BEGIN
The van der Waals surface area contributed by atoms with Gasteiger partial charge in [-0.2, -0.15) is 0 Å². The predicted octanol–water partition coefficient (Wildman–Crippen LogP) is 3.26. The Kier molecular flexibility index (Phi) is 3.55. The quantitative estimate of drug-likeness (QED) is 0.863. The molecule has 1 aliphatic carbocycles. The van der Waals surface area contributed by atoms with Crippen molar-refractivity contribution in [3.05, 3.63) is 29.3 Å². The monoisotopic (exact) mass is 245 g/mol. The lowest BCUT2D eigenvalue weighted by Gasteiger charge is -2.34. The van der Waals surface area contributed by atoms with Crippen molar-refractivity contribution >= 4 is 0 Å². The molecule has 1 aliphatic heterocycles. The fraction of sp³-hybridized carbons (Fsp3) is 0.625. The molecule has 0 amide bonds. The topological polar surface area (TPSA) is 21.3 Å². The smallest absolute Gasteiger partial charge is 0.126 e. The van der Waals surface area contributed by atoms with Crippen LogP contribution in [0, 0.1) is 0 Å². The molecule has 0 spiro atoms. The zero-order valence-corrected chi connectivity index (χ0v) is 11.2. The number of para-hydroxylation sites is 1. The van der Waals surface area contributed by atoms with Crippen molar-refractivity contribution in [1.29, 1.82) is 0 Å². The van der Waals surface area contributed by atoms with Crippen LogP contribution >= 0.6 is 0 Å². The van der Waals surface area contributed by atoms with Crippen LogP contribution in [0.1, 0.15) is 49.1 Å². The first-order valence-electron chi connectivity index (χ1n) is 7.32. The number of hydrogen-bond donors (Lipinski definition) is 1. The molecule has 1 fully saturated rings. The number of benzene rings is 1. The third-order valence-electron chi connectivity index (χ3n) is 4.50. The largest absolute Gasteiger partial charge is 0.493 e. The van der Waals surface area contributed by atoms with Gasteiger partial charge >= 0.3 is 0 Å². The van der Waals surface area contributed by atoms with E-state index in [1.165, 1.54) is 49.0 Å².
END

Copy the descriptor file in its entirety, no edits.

The van der Waals surface area contributed by atoms with Gasteiger partial charge in [-0.2, -0.15) is 0 Å². The predicted octanol–water partition coefficient (Wildman–Crippen LogP) is 3.26. The Kier molecular flexibility index (Phi) is 3.55. The quantitative estimate of drug-likeness (QED) is 0.863. The molecule has 1 aliphatic carbocycles. The van der Waals surface area contributed by atoms with Crippen molar-refractivity contribution in [3.05, 3.63) is 29.3 Å². The monoisotopic (exact) mass is 245 g/mol. The lowest BCUT2D eigenvalue weighted by Gasteiger charge is -2.34. The van der Waals surface area contributed by atoms with Crippen molar-refractivity contribution >= 4 is 0 Å². The molecule has 1 aliphatic heterocycles. The fraction of sp³-hybridized carbons (Fsp3) is 0.625. The molecule has 0 amide bonds. The topological polar surface area (TPSA) is 21.3 Å². The smallest absolute Gasteiger partial charge is 0.126 e. The van der Waals surface area contributed by atoms with Crippen LogP contribution in [0, 0.1) is 0 Å². The molecule has 0 spiro atoms. The zero-order valence-corrected chi connectivity index (χ0v) is 11.2. The number of para-hydroxylation sites is 1. The van der Waals surface area contributed by atoms with Crippen molar-refractivity contribution in [1.29, 1.82) is 0 Å². The van der Waals surface area contributed by atoms with Crippen LogP contribution >= 0.6 is 0 Å². The van der Waals surface area contributed by atoms with Crippen LogP contribution in [0.1, 0.15) is 49.1 Å². The first-order valence-electron chi connectivity index (χ1n) is 7.32. The number of hydrogen-bond donors (Lipinski definition) is 1. The molecule has 1 fully saturated rings. The number of benzene rings is 1. The third-order valence-electron chi connectivity index (χ3n) is 4.50. The largest absolute Gasteiger partial charge is 0.493 e. The van der Waals surface area contributed by atoms with Gasteiger partial charge >= 0.3 is 0 Å². The van der Waals surface area contributed by atoms with E-state index in [1.165, 1.54) is 49.0 Å².